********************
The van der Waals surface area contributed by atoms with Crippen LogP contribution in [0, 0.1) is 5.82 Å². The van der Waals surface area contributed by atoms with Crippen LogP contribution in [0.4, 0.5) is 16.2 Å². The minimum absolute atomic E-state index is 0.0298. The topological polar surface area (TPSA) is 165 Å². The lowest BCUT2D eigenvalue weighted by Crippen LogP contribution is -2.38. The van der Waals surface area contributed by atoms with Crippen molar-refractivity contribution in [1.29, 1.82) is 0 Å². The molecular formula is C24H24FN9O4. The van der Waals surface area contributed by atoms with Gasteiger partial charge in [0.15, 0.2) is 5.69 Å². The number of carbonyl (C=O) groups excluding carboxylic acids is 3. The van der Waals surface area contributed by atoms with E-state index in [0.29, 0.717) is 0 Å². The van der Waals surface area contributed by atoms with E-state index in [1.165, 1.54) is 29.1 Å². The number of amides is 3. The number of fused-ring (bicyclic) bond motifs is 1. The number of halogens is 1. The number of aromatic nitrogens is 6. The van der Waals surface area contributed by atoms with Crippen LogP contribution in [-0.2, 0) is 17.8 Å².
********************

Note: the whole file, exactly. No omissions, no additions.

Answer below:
The van der Waals surface area contributed by atoms with Crippen LogP contribution in [0, 0.1) is 5.82 Å². The van der Waals surface area contributed by atoms with Crippen LogP contribution in [0.4, 0.5) is 16.2 Å². The minimum absolute atomic E-state index is 0.0298. The topological polar surface area (TPSA) is 165 Å². The lowest BCUT2D eigenvalue weighted by Crippen LogP contribution is -2.38. The van der Waals surface area contributed by atoms with Crippen molar-refractivity contribution in [1.29, 1.82) is 0 Å². The molecular formula is C24H24FN9O4. The van der Waals surface area contributed by atoms with Gasteiger partial charge in [0.15, 0.2) is 5.69 Å². The number of carbonyl (C=O) groups excluding carboxylic acids is 3. The van der Waals surface area contributed by atoms with E-state index in [0.29, 0.717) is 0 Å². The van der Waals surface area contributed by atoms with E-state index in [1.165, 1.54) is 29.1 Å². The number of amides is 3. The number of fused-ring (bicyclic) bond motifs is 1. The number of halogens is 1. The number of aromatic nitrogens is 6. The van der Waals surface area contributed by atoms with Crippen LogP contribution in [-0.2, 0) is 17.8 Å².